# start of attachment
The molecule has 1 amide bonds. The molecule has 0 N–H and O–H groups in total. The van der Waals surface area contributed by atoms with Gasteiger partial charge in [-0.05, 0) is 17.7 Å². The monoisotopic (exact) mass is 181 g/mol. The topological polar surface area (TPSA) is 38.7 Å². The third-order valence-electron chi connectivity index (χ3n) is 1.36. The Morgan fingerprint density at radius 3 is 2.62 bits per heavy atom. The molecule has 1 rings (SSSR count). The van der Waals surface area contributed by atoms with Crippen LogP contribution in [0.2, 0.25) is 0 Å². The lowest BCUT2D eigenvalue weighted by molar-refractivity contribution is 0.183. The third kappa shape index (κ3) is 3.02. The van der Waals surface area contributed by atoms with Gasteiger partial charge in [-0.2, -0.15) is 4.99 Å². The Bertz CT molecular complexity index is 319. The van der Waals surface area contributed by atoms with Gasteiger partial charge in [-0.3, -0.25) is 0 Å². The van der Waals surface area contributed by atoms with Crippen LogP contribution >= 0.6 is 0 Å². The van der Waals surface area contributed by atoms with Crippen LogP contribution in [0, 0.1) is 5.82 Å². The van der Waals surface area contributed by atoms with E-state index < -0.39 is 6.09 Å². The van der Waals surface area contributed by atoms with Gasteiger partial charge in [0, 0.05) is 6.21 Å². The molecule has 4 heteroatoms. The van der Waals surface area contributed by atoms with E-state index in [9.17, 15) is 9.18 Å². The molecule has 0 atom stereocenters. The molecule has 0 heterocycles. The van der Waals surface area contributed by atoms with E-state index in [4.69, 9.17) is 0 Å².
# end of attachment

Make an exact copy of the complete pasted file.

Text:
The molecule has 1 amide bonds. The molecule has 0 N–H and O–H groups in total. The van der Waals surface area contributed by atoms with Gasteiger partial charge in [-0.05, 0) is 17.7 Å². The monoisotopic (exact) mass is 181 g/mol. The topological polar surface area (TPSA) is 38.7 Å². The third-order valence-electron chi connectivity index (χ3n) is 1.36. The Morgan fingerprint density at radius 3 is 2.62 bits per heavy atom. The molecule has 1 rings (SSSR count). The van der Waals surface area contributed by atoms with Crippen LogP contribution in [0.2, 0.25) is 0 Å². The lowest BCUT2D eigenvalue weighted by molar-refractivity contribution is 0.183. The third kappa shape index (κ3) is 3.02. The van der Waals surface area contributed by atoms with Gasteiger partial charge in [-0.2, -0.15) is 4.99 Å². The Bertz CT molecular complexity index is 319. The van der Waals surface area contributed by atoms with Gasteiger partial charge in [-0.3, -0.25) is 0 Å². The van der Waals surface area contributed by atoms with Crippen LogP contribution >= 0.6 is 0 Å². The van der Waals surface area contributed by atoms with Crippen LogP contribution in [0, 0.1) is 5.82 Å². The van der Waals surface area contributed by atoms with E-state index < -0.39 is 6.09 Å². The van der Waals surface area contributed by atoms with Gasteiger partial charge in [0, 0.05) is 6.21 Å². The molecule has 4 heteroatoms. The van der Waals surface area contributed by atoms with E-state index in [9.17, 15) is 9.18 Å². The molecule has 0 atom stereocenters. The molecule has 0 heterocycles. The van der Waals surface area contributed by atoms with E-state index in [4.69, 9.17) is 0 Å².